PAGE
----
Wired reported that on Friday, April 11, two weeks ago, security expert Joel Eriksson discussed the tools and techniques he uses to crack security on common security cracking software at the RSA Security Conference — fighting fire with fire, you might say.
This was Bitsec AB, CTO Joel Eriksson's first public demonstration of the techniques he uses to crack security on the computers used by malicious security crackers via the very tools they use to compromise others' security. He discovers security vulnerabilities in widely distributed programs used by "script kiddies" — security crackers who rely on software developed by other people without any real understanding of the underlying techniques and principles. Once he has identified vulnerabilities, using the same sorts of techniques employed by the people who wrote the tools in the first place to discover vulnerabilities in more "legitimate" software, he exploits them to gain access to the computers used by the script kiddies that use the security cracking software.
The Wired article is long on the sensationalistic, "Security Guru Gives Hackers a Taste of Their Own Medicine" angle, but short on certain specifics. My first thought after reading the article was:
Okay, so he gains a foothold on some script kiddie's computer. Then what?
What these script kiddies usually do when they gain access to someone else's computer is use them to launch attacks on other systems, send spam e-mails, and so on. Obviously, doing the same things isn't really appropriate as a countermeasure. Does he just do damage to the script kiddies' operating environments — corrupt filesystems, crash applications, and otherwise make a mess of things? Vandalism against one target at a time seems fairly inefficient, even ineffective, as a countermeasure in general. A best-case scenario would probably involve collecting information about the individual security crackers and turning that over to appropriate law enforcement agencies.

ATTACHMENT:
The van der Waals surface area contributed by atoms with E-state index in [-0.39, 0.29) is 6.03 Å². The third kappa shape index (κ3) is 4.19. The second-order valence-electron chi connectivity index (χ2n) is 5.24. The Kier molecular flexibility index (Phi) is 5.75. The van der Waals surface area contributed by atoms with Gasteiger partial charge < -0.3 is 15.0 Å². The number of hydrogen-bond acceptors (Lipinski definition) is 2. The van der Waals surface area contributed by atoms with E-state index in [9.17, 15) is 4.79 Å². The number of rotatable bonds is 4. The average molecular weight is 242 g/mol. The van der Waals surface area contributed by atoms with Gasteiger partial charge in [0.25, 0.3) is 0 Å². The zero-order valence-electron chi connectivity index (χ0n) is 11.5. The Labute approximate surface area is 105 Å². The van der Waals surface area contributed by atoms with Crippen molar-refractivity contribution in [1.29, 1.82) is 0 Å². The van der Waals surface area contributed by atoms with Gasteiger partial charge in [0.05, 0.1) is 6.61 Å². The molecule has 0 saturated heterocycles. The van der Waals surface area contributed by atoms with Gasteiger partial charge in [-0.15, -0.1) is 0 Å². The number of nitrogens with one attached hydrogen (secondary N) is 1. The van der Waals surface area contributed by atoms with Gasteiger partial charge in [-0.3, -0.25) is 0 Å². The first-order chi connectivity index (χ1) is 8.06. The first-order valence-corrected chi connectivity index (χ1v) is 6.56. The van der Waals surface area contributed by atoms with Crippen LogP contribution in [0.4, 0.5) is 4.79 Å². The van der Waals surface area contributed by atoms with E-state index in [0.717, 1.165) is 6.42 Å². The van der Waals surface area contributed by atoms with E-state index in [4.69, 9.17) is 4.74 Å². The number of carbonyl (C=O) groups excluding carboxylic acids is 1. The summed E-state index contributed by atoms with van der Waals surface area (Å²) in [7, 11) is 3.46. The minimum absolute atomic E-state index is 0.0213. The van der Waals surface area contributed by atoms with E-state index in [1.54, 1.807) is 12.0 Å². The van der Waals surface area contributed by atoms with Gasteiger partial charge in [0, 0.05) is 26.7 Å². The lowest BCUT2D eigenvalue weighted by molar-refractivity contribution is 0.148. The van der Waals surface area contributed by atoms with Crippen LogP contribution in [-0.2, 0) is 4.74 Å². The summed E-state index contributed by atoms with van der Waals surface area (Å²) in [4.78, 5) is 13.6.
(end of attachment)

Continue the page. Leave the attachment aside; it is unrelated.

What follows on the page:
I think a more likely scenario is that Mr. Eriksson is doing it because it's fun, and because it gives him something to talk about in front of a crowd at RSA.
The romantic notion that comes to mind upon hearing about Joel Eriksson's explanation of taking on script kiddies by exploiting their own tools is one of a sort of poetic vigilante justice, where the wronged can take the fight to the malicious security crackers of the world and hit them where it hurts. The lessons learned from work like Eriksson's may be useful in the fight against them in the future, but it's unlikely to yield any direct results.
Still . . . I wish I'd done it first.
Chad Perrin is an IT consultant, developer, and freelance professional writer. He holds both Microsoft and CompTIA certifications and is a graduate of two IT industry trade schools.